Want to recap an original Naim NAIT? Here’s what the authorized shops use.

A Naim Audio NAIT (1983) integrated amplifier, after a Naim-authorized service.

Warning: extremely niche-audience post ahead.

I’ve recently had the opportiunity to perform a service and calibration on an original Naim NAIT integrated amplifier (new capacitors and bias adjustment). Fortunately I have also been able to look inside an identical model that had a dealer service and recap in 2018, so I could see what was used then.

I based my service component choices off of the dealer-serviced model and also off of the incredibly detailed post on Hi-Fi AF about recapping the very similar NAIT 2 (1988)…

If you’re eligible for the shot, just go ahead and take it.

Over the past month, I’ve spoken to more than one friend who has become eligible for the covid vaccine, signed up to get it, and then come down with a case of ethical self-doubt. These friends are what you would describe as generally healthy middle-aged people, and not directly in the line of medical fire. But for various reasons (the nature of their employer, body mass index, etc) they have become eligible. …

Digital art and collectibles are a rich vein of opportunity, but this isn’t the way.

I don’t live under a rock, but I’d never even heard of “NFTs” until about a month ago, and now they are absolutely everywhere. Mainstream artists and pop acts are “minting” digital collectibles, artists are auctioning off image files for tens of millions of dollars. Very few trends emerge so widely this without pointing toward some problem that wanted solving. But the current ecosytem springing up around NFTs is a confusing mess, slow and expensive.

This is an NFT that I made. It’s a image of floppy disk magnetic flux. It’s art! It’s tech! It’s research!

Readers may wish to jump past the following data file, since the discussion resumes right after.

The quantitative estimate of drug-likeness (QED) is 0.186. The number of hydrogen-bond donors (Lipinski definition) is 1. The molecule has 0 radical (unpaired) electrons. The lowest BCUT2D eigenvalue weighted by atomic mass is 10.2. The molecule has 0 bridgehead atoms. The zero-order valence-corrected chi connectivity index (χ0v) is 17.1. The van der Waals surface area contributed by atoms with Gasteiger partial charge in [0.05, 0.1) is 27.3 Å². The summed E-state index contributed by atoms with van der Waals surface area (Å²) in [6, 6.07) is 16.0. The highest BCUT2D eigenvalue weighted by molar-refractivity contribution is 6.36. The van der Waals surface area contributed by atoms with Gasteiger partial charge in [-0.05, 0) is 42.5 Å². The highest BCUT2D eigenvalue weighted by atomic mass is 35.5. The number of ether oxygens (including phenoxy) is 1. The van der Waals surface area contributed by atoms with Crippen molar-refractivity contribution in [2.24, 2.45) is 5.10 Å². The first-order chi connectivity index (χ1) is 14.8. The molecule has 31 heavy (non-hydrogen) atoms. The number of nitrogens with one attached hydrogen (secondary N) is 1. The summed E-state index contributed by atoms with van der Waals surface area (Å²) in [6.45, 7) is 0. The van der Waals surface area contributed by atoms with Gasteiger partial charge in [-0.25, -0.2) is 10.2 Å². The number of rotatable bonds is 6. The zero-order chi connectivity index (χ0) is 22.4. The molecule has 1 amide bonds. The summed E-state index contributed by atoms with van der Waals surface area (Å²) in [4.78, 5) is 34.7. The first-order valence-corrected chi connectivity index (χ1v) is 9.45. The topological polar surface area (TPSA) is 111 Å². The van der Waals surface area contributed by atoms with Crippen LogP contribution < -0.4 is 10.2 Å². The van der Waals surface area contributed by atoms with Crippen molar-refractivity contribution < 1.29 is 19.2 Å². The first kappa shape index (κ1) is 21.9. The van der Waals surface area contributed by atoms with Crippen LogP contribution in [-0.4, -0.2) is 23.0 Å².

I spent some time as a total normie trying to…

San Francisco streetscapes feel fun and weird and creative and human now

Parklets and a weekend street closure at Hayes and Gough. Photo: Ben Zotto

Sometimes good things don’t require a decades-long policy process. Most good things, I’d venture. The Covid-19 pandemic upset business-as-usual everywhere, and San Francisco’s bureaucracy was no exception. The city fast-tracked temporary dining parklets and an aggressive “Shared Spaces” program (weekend street closures for pedestrians) breezily, reallocating chunks of public space away from cars and in turn hugely improving civic life.

Who knew people like eating and hanging out outdoors?

It’s crucial now to recognize that although these programs (and others like them) were created to be nominally temporary, San Francisco should embrace the deep good in what it’s managed to…

Designer Jerry Manock clarifies the Apple II’s color and production history.

A decade of beige. Photos: Bilby/Wikimedia (Apple II and III), All About Apple (Mac). All images CC BY 3.0.

I recently published a fairly well-circulated investigation on the origins and specific color known as “Apple Beige,” based on a surviving jar of original touch-up paint from the 1970s. This was the shade of the first Apple computer to have a case.

My conclusions, based on available written sources, were wrong. Or, in any case, incomplete. Jerry Manock, the original designer of the iconic cases and the person most closely associated with Apple Beige, was kind enough to respond in detail to my inquiries following the article. …